Undaunted, the Fool pushes on. He is determined to realize his vision, but he finds life is not so easily tamed. Sooner or later, he encounters his personal cross - an experience that seems too difficult to endure. This overwhelming challenge humbles him until he has no choice but to give up and let go.
At first, the Fool feels defeated and lost. He believes he has sacrificed everything, but from the depths he learns an amazing truth. He finds that when he relinquishes his struggle for control, everything begins to work as it should. By becoming open and vulnerable, the Fool discovers the miraculous support of his Inner Self. He learns to surrender to his experiences, rather than fighting them. He feels a surprising joy and begins to flow with life.
The Fool feels suspended in a timeless moment, free of urgency and pressure. In truth, his world has been turned upside-down. The Fool is the Hanged Man (12), apparently martyred, but actually serene and at peace.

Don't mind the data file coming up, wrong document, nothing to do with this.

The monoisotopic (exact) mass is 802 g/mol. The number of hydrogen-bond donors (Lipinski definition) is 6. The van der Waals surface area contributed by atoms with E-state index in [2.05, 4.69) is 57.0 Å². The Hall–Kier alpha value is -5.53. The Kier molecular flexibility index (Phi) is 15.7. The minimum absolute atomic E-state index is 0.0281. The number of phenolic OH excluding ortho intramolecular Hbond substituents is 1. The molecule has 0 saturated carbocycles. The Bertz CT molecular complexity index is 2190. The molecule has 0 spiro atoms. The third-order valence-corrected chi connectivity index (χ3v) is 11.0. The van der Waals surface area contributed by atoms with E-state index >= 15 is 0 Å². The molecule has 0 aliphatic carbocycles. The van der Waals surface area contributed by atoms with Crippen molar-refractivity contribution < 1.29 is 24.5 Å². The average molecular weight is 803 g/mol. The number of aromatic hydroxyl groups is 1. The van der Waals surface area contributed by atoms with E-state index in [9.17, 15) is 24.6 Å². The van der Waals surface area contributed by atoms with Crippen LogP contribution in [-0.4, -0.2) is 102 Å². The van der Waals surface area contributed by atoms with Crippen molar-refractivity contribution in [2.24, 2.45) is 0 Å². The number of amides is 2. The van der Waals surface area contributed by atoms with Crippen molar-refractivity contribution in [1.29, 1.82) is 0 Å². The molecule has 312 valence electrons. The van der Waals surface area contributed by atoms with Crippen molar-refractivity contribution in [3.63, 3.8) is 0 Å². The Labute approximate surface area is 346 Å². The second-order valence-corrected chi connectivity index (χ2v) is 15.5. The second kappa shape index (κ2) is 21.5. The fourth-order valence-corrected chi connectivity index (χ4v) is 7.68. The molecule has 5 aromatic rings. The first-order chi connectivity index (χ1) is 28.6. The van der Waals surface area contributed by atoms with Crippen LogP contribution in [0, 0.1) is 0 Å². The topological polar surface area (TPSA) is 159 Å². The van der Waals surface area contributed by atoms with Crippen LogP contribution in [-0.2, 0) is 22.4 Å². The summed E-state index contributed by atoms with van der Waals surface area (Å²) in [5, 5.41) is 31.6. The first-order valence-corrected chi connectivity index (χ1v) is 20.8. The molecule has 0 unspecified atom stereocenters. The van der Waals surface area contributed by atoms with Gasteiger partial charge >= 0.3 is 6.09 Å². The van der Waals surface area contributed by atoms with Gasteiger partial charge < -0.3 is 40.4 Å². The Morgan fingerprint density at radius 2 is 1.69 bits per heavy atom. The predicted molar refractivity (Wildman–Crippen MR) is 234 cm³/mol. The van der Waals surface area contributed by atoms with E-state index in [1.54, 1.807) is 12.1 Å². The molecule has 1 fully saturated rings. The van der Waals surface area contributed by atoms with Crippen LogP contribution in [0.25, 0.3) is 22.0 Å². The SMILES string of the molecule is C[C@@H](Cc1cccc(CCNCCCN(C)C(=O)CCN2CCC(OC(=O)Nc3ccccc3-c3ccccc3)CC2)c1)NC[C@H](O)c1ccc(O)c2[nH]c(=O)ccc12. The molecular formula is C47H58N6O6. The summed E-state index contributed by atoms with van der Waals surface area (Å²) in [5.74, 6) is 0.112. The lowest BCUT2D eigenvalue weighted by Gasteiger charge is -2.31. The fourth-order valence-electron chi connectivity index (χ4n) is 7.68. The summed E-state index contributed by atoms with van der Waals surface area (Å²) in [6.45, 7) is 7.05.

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The pathology of the poet says that the undevout astronomer is mad the pathology of the very plain man says that the genius is mad and between these extremes, which stand for ten thousand analogous excesses, the sovereign reason takes the part of a moderator and does what it can. I do not think that there is a pathology of the occult dedications, but about their extravagances no one can question, and it is not less difficult than thankless to act as a moderator regarding them.